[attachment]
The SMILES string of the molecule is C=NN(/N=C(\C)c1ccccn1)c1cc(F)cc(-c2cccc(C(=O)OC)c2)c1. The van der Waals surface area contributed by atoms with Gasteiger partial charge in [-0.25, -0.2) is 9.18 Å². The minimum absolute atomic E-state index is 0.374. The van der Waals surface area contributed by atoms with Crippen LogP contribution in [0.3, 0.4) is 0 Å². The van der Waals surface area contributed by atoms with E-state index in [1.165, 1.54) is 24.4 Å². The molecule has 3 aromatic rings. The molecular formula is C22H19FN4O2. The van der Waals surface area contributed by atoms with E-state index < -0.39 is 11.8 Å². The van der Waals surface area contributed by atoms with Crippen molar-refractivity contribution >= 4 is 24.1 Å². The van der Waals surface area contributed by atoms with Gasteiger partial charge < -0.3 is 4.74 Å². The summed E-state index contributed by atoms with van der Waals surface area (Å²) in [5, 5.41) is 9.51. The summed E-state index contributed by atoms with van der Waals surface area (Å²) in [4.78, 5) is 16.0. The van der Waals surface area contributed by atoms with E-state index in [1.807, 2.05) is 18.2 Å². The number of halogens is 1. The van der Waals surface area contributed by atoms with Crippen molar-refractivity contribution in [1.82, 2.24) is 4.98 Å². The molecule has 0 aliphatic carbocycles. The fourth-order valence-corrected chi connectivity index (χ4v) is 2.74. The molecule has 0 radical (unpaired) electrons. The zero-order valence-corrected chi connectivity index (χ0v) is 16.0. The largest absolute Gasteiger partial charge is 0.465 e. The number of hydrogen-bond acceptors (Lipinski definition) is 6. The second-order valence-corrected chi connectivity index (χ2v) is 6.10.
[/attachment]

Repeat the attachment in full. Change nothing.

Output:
The SMILES string of the molecule is C=NN(/N=C(\C)c1ccccn1)c1cc(F)cc(-c2cccc(C(=O)OC)c2)c1. The van der Waals surface area contributed by atoms with Gasteiger partial charge in [-0.25, -0.2) is 9.18 Å². The minimum absolute atomic E-state index is 0.374. The van der Waals surface area contributed by atoms with Crippen LogP contribution in [0.3, 0.4) is 0 Å². The van der Waals surface area contributed by atoms with E-state index in [1.165, 1.54) is 24.4 Å². The molecule has 3 aromatic rings. The molecular formula is C22H19FN4O2. The van der Waals surface area contributed by atoms with E-state index < -0.39 is 11.8 Å². The van der Waals surface area contributed by atoms with Crippen molar-refractivity contribution >= 4 is 24.1 Å². The van der Waals surface area contributed by atoms with Gasteiger partial charge < -0.3 is 4.74 Å². The summed E-state index contributed by atoms with van der Waals surface area (Å²) in [5, 5.41) is 9.51. The summed E-state index contributed by atoms with van der Waals surface area (Å²) in [4.78, 5) is 16.0. The van der Waals surface area contributed by atoms with E-state index in [1.807, 2.05) is 18.2 Å². The number of halogens is 1. The van der Waals surface area contributed by atoms with Crippen molar-refractivity contribution in [1.82, 2.24) is 4.98 Å². The molecule has 0 aliphatic carbocycles. The fourth-order valence-corrected chi connectivity index (χ4v) is 2.74. The molecule has 0 radical (unpaired) electrons. The zero-order valence-corrected chi connectivity index (χ0v) is 16.0. The largest absolute Gasteiger partial charge is 0.465 e. The number of hydrogen-bond acceptors (Lipinski definition) is 6. The second-order valence-corrected chi connectivity index (χ2v) is 6.10.